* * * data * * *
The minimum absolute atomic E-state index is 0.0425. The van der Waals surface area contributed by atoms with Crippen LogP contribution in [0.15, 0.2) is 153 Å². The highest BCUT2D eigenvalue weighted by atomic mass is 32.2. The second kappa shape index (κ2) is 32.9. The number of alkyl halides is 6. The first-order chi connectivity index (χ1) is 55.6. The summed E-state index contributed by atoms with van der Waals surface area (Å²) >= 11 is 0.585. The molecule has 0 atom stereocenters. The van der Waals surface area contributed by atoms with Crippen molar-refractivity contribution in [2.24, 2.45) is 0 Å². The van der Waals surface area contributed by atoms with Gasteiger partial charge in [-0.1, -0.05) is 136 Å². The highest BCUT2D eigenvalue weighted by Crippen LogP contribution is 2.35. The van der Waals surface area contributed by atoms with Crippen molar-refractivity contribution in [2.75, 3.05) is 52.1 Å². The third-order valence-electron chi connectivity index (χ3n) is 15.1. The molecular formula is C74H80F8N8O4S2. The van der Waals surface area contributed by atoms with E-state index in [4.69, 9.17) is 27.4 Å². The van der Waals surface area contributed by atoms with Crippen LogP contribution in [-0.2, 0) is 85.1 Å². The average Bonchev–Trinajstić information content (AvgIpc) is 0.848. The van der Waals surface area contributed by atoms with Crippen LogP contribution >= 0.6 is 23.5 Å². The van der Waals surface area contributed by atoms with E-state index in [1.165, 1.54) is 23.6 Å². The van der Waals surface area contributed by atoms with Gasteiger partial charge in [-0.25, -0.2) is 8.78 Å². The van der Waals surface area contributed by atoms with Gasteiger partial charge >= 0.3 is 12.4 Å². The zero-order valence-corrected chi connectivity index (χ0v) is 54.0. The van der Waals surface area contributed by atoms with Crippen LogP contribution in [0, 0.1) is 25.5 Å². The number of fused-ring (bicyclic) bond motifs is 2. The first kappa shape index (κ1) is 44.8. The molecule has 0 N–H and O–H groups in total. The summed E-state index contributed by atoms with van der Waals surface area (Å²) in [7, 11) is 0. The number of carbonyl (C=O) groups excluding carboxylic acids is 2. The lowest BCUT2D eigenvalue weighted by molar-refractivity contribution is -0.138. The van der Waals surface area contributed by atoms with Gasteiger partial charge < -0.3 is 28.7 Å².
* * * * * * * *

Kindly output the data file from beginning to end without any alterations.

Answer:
The minimum absolute atomic E-state index is 0.0425. The van der Waals surface area contributed by atoms with Crippen LogP contribution in [0.15, 0.2) is 153 Å². The highest BCUT2D eigenvalue weighted by atomic mass is 32.2. The second kappa shape index (κ2) is 32.9. The number of alkyl halides is 6. The first-order chi connectivity index (χ1) is 55.6. The summed E-state index contributed by atoms with van der Waals surface area (Å²) >= 11 is 0.585. The molecule has 0 atom stereocenters. The van der Waals surface area contributed by atoms with Crippen molar-refractivity contribution in [2.24, 2.45) is 0 Å². The van der Waals surface area contributed by atoms with Gasteiger partial charge in [-0.1, -0.05) is 136 Å². The highest BCUT2D eigenvalue weighted by Crippen LogP contribution is 2.35. The van der Waals surface area contributed by atoms with Crippen molar-refractivity contribution in [2.75, 3.05) is 52.1 Å². The third-order valence-electron chi connectivity index (χ3n) is 15.1. The molecular formula is C74H80F8N8O4S2. The van der Waals surface area contributed by atoms with E-state index in [4.69, 9.17) is 27.4 Å². The van der Waals surface area contributed by atoms with Crippen LogP contribution in [-0.2, 0) is 85.1 Å². The average Bonchev–Trinajstić information content (AvgIpc) is 0.848. The van der Waals surface area contributed by atoms with Crippen LogP contribution >= 0.6 is 23.5 Å². The van der Waals surface area contributed by atoms with E-state index in [1.165, 1.54) is 23.6 Å². The van der Waals surface area contributed by atoms with Gasteiger partial charge in [-0.25, -0.2) is 8.78 Å². The van der Waals surface area contributed by atoms with Gasteiger partial charge >= 0.3 is 12.4 Å². The zero-order valence-corrected chi connectivity index (χ0v) is 54.0. The van der Waals surface area contributed by atoms with Crippen LogP contribution in [0, 0.1) is 25.5 Å². The number of fused-ring (bicyclic) bond motifs is 2. The first kappa shape index (κ1) is 44.8. The molecule has 0 N–H and O–H groups in total. The summed E-state index contributed by atoms with van der Waals surface area (Å²) in [7, 11) is 0. The number of carbonyl (C=O) groups excluding carboxylic acids is 2. The lowest BCUT2D eigenvalue weighted by molar-refractivity contribution is -0.138. The van der Waals surface area contributed by atoms with Gasteiger partial charge < -0.3 is 28.7 Å².